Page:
> I am sure many people would enjoy a companion to join them on their 
> journey to the conference session. However, for times when you cannot 
> find someone who is going to the same conference session as you, 
> knowing the name of the conference room or section of the hotel where 
> the conference session is located can be very helpful in finding this 
> location. You can always ask people to give you directions to where it 
> is that you want to go, and you can always stop and ask people if you 
> are going in the right direction or the confirmation of the name of a 
> conference room as you pass by them on your journey to where you want to
> Perhaps in time you will become more confident and comfortable with 
> your travel skills as you attend more professional conferences, but in 
> the meantime, do not feel uncomfortable asking other people for 
> assistance when you need it. Personally, I feel as though the main 
> point of attending conferences, regardless of what kind they may be,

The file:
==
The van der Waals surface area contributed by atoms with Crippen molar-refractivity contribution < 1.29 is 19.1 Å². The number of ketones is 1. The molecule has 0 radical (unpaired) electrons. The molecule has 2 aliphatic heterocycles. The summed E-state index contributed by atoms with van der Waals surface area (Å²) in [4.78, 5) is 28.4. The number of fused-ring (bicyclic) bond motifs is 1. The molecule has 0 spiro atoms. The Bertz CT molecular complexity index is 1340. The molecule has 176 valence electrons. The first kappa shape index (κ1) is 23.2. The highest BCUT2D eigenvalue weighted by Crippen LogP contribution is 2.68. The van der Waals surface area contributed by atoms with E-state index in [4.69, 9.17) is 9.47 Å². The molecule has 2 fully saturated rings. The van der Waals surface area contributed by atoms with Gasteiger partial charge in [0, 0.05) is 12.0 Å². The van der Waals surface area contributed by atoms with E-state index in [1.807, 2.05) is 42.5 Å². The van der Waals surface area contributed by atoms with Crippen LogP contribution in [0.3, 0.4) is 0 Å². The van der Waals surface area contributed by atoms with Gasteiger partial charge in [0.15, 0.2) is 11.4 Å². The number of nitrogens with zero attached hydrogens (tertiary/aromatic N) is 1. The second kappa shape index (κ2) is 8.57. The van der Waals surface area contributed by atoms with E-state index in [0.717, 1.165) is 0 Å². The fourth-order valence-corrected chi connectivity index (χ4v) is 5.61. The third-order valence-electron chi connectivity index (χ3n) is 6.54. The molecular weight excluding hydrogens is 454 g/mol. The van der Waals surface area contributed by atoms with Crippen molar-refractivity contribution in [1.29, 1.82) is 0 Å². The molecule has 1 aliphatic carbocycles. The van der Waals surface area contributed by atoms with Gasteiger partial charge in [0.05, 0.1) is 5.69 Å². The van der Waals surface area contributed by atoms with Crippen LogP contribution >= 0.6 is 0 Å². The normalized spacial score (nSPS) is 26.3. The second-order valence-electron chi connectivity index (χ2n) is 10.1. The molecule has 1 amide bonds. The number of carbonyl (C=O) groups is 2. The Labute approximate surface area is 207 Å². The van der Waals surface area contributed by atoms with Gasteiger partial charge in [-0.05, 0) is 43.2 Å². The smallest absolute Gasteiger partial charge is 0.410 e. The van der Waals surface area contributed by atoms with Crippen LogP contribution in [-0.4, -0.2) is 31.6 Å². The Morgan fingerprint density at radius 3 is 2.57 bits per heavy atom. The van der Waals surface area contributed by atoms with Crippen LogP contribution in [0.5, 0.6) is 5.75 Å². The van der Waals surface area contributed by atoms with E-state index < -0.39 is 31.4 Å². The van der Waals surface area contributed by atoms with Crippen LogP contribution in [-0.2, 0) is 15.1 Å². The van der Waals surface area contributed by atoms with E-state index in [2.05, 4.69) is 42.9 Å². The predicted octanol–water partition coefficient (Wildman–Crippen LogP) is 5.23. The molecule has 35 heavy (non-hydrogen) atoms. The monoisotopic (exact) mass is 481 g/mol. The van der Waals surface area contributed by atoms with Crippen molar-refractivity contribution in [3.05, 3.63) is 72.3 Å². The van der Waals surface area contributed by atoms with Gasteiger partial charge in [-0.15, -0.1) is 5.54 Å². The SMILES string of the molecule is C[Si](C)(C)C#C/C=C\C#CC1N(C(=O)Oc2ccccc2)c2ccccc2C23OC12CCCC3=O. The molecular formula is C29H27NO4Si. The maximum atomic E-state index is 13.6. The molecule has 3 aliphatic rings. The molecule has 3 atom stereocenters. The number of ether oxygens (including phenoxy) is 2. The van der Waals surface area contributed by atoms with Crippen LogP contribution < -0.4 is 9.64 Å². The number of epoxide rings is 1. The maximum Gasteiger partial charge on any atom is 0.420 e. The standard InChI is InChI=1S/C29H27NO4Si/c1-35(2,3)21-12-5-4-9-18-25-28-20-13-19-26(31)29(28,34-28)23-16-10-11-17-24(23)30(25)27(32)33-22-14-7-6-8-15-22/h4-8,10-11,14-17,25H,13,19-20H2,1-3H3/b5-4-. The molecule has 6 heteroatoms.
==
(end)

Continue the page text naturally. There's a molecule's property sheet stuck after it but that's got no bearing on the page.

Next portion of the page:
> is to gain more knowledge regarding the subject area of the conference and
hopefully meet new people.
> I find asking others for assistance navigating unfamiliar places 
> allows me to focus more on soaking up the information presented in the 
> conference sessions, and in some cases, helps me to meet new people.
> Anyway, these are simply my thoughts regarding the message you posted 
> to the email list. I hope you find them to be helpful. However, I am 
> sure other people will most likely have other thoughts on integrating 
> themselves as a person with a disability into their chosen profession 
> as well as attending professional conferences. Other NFB email lists 
> where you may receive additional responses to your email include the 
> young professionals email list and the social science email list. I do 
> not believe either one of these email lists are very active, but they 
> may help provide you with some more perspectives than what you may 
> find here on the student email list.
> Warm regards,
> Elizabeth
> -----Original Message-----
> From: NABS-L [mailto:nabs-l-bounces at nfbnet.org] On Behalf Of Kaiti 
> Shelton via NABS-L
> Sent: Sunday, July 17, 2016 5:32 PM
> To: humanser at nfbnet.org
> Cc: Kaiti Shelton <crazy4clarinet104 at gmail.com>; National Association 
> of Blind Students mailing list <nabs-l at nfbnet.org>
> Subject: [nabs-l] Awareness and advocacy in our professions
> Hi all,
> I am entering a field that really has an emphasis on working with 
> people who have disabilities.  While it is possible for someone to